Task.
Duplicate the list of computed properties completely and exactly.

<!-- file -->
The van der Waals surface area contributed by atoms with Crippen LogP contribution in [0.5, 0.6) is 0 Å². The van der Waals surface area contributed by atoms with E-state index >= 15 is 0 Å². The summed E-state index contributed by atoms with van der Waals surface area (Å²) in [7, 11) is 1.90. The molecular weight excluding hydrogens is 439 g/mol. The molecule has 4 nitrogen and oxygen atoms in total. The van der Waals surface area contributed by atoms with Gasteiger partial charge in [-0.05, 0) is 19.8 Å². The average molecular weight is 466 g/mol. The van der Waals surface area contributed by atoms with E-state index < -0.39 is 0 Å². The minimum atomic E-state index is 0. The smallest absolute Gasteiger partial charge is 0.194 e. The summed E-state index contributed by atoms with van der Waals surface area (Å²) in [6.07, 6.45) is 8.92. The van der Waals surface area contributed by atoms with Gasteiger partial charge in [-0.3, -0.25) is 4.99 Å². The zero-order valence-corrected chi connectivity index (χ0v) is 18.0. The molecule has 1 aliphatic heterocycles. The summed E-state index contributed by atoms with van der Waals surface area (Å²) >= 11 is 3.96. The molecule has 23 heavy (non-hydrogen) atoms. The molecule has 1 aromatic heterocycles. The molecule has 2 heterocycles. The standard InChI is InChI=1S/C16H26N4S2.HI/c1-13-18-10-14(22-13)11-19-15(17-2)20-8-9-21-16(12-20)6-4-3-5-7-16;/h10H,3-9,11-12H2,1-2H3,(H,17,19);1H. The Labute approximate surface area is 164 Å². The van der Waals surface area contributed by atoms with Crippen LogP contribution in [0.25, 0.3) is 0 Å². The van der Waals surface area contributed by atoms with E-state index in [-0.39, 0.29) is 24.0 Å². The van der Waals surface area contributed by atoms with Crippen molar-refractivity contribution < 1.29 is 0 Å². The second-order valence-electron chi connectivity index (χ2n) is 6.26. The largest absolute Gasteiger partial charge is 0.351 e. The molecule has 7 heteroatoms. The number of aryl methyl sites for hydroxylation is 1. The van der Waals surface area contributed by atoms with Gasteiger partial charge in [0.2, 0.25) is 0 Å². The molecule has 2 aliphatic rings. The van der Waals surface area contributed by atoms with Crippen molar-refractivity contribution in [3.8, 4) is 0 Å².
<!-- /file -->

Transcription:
The van der Waals surface area contributed by atoms with Crippen LogP contribution in [0.5, 0.6) is 0 Å². The van der Waals surface area contributed by atoms with E-state index >= 15 is 0 Å². The summed E-state index contributed by atoms with van der Waals surface area (Å²) in [7, 11) is 1.90. The molecular weight excluding hydrogens is 439 g/mol. The molecule has 4 nitrogen and oxygen atoms in total. The van der Waals surface area contributed by atoms with Gasteiger partial charge in [-0.05, 0) is 19.8 Å². The average molecular weight is 466 g/mol. The van der Waals surface area contributed by atoms with E-state index < -0.39 is 0 Å². The minimum atomic E-state index is 0. The smallest absolute Gasteiger partial charge is 0.194 e. The summed E-state index contributed by atoms with van der Waals surface area (Å²) in [6.07, 6.45) is 8.92. The van der Waals surface area contributed by atoms with Gasteiger partial charge in [-0.3, -0.25) is 4.99 Å². The zero-order valence-corrected chi connectivity index (χ0v) is 18.0. The molecule has 1 aliphatic heterocycles. The summed E-state index contributed by atoms with van der Waals surface area (Å²) >= 11 is 3.96. The molecule has 23 heavy (non-hydrogen) atoms. The molecule has 1 aromatic heterocycles. The molecule has 2 heterocycles. The standard InChI is InChI=1S/C16H26N4S2.HI/c1-13-18-10-14(22-13)11-19-15(17-2)20-8-9-21-16(12-20)6-4-3-5-7-16;/h10H,3-9,11-12H2,1-2H3,(H,17,19);1H. The Labute approximate surface area is 164 Å². The van der Waals surface area contributed by atoms with Crippen LogP contribution in [0.25, 0.3) is 0 Å². The van der Waals surface area contributed by atoms with E-state index in [-0.39, 0.29) is 24.0 Å². The van der Waals surface area contributed by atoms with Crippen molar-refractivity contribution < 1.29 is 0 Å². The second-order valence-electron chi connectivity index (χ2n) is 6.26. The largest absolute Gasteiger partial charge is 0.351 e. The molecule has 7 heteroatoms. The number of aryl methyl sites for hydroxylation is 1. The van der Waals surface area contributed by atoms with Gasteiger partial charge in [0.2, 0.25) is 0 Å². The molecule has 2 aliphatic rings. The van der Waals surface area contributed by atoms with Crippen molar-refractivity contribution in [3.8, 4) is 0 Å².